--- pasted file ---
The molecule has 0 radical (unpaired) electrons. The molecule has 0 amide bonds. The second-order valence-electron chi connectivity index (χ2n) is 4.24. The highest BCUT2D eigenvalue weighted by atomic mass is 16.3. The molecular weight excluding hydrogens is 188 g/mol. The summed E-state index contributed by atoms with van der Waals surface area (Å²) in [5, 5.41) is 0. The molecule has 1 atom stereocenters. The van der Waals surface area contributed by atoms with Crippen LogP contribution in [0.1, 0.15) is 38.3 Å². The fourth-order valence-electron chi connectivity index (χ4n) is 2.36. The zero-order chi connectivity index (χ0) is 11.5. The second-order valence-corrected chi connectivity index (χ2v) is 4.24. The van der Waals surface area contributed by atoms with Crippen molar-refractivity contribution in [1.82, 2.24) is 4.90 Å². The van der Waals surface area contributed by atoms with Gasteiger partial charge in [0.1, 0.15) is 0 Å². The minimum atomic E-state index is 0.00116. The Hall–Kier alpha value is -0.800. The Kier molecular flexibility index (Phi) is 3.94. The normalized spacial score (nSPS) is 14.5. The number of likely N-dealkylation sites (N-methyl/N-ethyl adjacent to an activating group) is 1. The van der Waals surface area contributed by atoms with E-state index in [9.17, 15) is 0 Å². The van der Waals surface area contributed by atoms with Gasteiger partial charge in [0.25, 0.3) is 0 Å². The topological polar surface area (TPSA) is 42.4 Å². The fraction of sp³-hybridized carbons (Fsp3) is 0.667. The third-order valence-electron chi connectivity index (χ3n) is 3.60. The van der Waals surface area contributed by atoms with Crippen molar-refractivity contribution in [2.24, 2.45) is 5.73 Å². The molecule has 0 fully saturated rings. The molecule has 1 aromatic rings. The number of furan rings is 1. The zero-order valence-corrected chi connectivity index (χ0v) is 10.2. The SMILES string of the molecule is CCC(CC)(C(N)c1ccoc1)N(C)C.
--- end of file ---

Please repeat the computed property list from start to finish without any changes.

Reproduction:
The molecule has 0 radical (unpaired) electrons. The molecule has 0 amide bonds. The second-order valence-electron chi connectivity index (χ2n) is 4.24. The highest BCUT2D eigenvalue weighted by atomic mass is 16.3. The molecular weight excluding hydrogens is 188 g/mol. The summed E-state index contributed by atoms with van der Waals surface area (Å²) in [5, 5.41) is 0. The molecule has 1 atom stereocenters. The van der Waals surface area contributed by atoms with Crippen LogP contribution in [0.1, 0.15) is 38.3 Å². The fourth-order valence-electron chi connectivity index (χ4n) is 2.36. The zero-order chi connectivity index (χ0) is 11.5. The second-order valence-corrected chi connectivity index (χ2v) is 4.24. The van der Waals surface area contributed by atoms with Crippen molar-refractivity contribution in [1.82, 2.24) is 4.90 Å². The van der Waals surface area contributed by atoms with Gasteiger partial charge in [0.1, 0.15) is 0 Å². The minimum atomic E-state index is 0.00116. The Hall–Kier alpha value is -0.800. The Kier molecular flexibility index (Phi) is 3.94. The normalized spacial score (nSPS) is 14.5. The number of likely N-dealkylation sites (N-methyl/N-ethyl adjacent to an activating group) is 1. The van der Waals surface area contributed by atoms with E-state index in [9.17, 15) is 0 Å². The van der Waals surface area contributed by atoms with Gasteiger partial charge in [0.25, 0.3) is 0 Å². The topological polar surface area (TPSA) is 42.4 Å². The fraction of sp³-hybridized carbons (Fsp3) is 0.667. The third-order valence-electron chi connectivity index (χ3n) is 3.60. The van der Waals surface area contributed by atoms with Crippen molar-refractivity contribution in [2.24, 2.45) is 5.73 Å². The molecule has 0 fully saturated rings. The molecule has 1 aromatic rings. The number of furan rings is 1. The zero-order valence-corrected chi connectivity index (χ0v) is 10.2. The SMILES string of the molecule is CCC(CC)(C(N)c1ccoc1)N(C)C.